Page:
‘High demand and low supplies of coal shot up power purchase rates’
The State government has requested the Union government to allot 20 rakes of coal per day to its thermal power plants and revive the stranded / non-working pit-head plants not having power purchase agreements or coal linkage, on an emergency basis to help overcome the prevailing crisis.
Against the total installed capacity of 5,010 MW, the APGenco is generating between 2,300 MW and 2,500 MW due to the severe coal shortage.
A couple of units at the Rayalaseema Thermal Power Plant (RTPP) and one unit at the Sri Damodaram Sanjeevaiah Thermal Power Station (SDSTPS) have been shut down, while the Dr. Narla Tata Rao Thermal Power Station (NTTPS) is generating less power than its capacity due to the coal shortage, according to an official release.
The release said the power purchase rates shot up to ₹20 per unit against the average cost of ₹4.50 earlier owing to the high demand and low supplies of coal across the country. At the same time, the average power demand surged to 190 Million Units per day in October 2021 against 160 MU during the corresponding month the previous year.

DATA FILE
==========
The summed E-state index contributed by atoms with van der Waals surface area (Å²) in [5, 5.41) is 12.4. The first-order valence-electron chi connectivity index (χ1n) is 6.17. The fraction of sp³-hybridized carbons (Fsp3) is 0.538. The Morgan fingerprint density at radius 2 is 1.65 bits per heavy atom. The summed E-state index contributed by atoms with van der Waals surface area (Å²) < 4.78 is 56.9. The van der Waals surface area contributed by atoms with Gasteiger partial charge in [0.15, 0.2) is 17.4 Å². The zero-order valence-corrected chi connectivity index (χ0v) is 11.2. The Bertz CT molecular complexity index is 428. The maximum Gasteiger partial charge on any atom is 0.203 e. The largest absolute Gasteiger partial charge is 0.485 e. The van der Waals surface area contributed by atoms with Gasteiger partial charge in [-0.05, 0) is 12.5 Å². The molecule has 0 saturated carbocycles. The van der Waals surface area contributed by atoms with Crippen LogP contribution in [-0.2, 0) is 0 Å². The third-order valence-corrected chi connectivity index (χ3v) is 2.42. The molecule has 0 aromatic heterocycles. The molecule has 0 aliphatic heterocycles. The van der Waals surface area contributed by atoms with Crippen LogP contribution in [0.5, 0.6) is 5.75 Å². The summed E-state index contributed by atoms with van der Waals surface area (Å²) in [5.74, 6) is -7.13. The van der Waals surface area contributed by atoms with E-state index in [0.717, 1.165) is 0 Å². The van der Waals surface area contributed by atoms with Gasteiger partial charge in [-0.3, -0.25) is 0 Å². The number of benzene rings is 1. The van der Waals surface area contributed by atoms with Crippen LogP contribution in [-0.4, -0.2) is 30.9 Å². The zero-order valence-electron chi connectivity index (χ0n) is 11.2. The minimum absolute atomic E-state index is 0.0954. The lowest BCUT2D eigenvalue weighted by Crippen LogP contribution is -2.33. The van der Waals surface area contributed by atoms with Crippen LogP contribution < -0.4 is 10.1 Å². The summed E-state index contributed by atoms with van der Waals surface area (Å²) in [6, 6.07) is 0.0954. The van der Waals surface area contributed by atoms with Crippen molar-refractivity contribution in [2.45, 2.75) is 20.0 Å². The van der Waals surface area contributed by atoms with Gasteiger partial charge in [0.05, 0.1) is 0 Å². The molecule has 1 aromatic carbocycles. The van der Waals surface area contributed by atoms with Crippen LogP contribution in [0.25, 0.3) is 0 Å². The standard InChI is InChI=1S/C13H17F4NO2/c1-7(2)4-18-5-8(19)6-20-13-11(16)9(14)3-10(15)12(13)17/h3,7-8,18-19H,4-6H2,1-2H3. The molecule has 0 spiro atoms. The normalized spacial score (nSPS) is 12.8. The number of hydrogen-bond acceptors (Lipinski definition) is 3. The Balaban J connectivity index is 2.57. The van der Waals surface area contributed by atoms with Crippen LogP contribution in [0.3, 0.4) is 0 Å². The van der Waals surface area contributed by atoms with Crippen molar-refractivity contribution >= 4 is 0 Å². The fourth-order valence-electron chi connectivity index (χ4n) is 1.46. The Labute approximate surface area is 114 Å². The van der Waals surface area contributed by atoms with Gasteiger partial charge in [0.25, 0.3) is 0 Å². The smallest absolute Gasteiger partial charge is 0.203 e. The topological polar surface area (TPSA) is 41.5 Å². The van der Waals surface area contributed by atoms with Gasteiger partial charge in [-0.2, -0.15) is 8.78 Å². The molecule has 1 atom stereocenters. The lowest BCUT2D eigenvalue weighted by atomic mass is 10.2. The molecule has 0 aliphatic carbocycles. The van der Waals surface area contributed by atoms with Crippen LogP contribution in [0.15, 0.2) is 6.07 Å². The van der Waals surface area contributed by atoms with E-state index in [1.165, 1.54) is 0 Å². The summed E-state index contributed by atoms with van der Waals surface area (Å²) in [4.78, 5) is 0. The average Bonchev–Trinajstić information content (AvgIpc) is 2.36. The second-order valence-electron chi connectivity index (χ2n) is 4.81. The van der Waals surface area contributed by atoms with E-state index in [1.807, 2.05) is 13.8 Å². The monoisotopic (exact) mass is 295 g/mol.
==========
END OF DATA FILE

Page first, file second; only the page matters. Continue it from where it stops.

The State’s total installed capacity (all sources) is 18,533 MW as on date, of which 8,075 MW come from solar and wind, but it does not help in maintaining base loads due to their variable nature.
The State has an installed gas-based power capacity of 908 MW, but only 100 MW are being generated because of the non-availability of the required gas.
The Hinduja National Power Corporation’s thermal power plant of 1,040 MW is mired in cases being heard by the Supreme Court.
According to the release, the APGenco’s thermal plants received an average of 24,000 tonnes of coal per day in September 2021 against their total demand of 70,000 tonnes. The supply increased to 40,000 tonnes on the request of the State government recently.
It is further mentioned that the slump in coal production across the country for the last two years, the steep rise in coal prices in the international market and the recent surge in grid demand in A.P. have led to the power crunch.
Because of the crisis, the utilities, which saved around ₹2,300 crore by adopting best practices and through cost-effective power purchases, are now forced to buy power at prices ranging from ₹14 to ₹20 per unit from the open market.
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